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The BBC's Jon Stewart
"Autosub will travel up to a 100 km a day"
 real 56k

Thursday, 18 January, 2001, 14:02 GMT
Robot health check for Antarctic krill
Autosub Southampton Oceanography Centre
Autosub will be tested under thin ice at first
By BBC science correspondent Christine McGourty

A team of British scientists and engineers are to test a robotic submersible under Antarctic ice for the first time.


If it decides it's not happy it will have to turn round and run away from the ice

Nick Millard
The vehicle, called Autosub, is to be used to study the abundance and distribution of krill, the crustaceans at the centre of the Antarctic food web.

There is some concern that warming in the Antarctic may damage populations of these shrimp-like creatures, with potential knock-on effects for the whales that feed on them.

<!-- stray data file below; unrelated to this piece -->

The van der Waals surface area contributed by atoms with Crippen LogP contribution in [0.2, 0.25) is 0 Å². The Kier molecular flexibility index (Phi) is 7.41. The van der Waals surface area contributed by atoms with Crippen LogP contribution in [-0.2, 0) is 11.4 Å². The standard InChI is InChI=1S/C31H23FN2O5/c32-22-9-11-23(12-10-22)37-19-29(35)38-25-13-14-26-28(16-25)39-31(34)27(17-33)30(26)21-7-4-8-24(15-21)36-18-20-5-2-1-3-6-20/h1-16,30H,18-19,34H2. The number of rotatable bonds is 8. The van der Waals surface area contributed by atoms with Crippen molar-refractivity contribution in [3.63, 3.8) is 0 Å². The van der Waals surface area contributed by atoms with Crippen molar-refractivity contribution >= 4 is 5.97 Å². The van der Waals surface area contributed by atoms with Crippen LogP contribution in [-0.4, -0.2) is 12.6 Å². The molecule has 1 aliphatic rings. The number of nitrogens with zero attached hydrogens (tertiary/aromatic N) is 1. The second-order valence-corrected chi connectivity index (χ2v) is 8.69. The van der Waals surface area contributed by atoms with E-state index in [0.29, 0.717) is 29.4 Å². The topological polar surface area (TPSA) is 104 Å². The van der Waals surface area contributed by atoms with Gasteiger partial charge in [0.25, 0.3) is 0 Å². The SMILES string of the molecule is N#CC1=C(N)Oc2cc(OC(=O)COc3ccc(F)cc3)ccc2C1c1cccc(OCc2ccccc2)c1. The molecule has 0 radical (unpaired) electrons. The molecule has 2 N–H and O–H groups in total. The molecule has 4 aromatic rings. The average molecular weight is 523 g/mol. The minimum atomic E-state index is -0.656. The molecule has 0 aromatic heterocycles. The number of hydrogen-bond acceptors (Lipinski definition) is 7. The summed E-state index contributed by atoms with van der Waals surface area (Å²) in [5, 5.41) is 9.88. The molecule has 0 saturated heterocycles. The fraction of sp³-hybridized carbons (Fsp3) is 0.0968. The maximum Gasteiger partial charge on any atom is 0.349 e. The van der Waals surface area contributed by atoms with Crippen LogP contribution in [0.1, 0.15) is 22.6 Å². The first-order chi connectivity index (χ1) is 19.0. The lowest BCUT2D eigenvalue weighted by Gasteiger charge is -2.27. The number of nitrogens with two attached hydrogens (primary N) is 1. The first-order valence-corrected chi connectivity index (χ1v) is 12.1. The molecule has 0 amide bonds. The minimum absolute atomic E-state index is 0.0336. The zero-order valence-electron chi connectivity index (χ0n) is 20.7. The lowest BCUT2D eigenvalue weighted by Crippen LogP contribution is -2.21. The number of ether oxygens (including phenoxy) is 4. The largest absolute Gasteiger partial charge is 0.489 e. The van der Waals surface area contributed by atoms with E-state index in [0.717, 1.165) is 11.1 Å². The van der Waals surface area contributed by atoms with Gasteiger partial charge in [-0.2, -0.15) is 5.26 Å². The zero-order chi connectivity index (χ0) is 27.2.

An echosounder on the sub will emit pulses of sound and the strength of the reflections will indicate the type and quantity of the crustaceans detected.

The biggest challenge on this expedition is an engineering one. Most underwater research vehicles are either manned or controlled remotely by scientists on a mother ship, sometimes attached to it by a cable.

Ice diving

Autosub, however, is entirely autonomous.

Navigation is usually assisted by regular resurfacing to take readings from the Global Positioning Satellite (GPS) system. But under Antarctic sea ice, this will not be possible.

Krill AP
Krill: Vital food for some whales
"From a scientific point of view, this is very exciting, but from an engineering point of view, it's a worry," said Nick Millard, of the Southampton Oceanography Centre, UK. Millard is part of a 10-member team which left for the Southern Ocean this week.

"If Autosub gets into trouble, it usually just jettisons an abort weight and surfaces. This time, if it decides it's not happy, it will have to turn round and run away from the ice as quickly as possible."

Around 10 short missions will be carried out in the Weddell Sea. The submersible will be tested under relatively thin sea ice, just two to three metres thick, and under icebergs.

The ultimate aim is to explore the waters beneath the polar ice shelves, which can be several hundred metres thick. Exactly what lies beneath these features remains a mystery.

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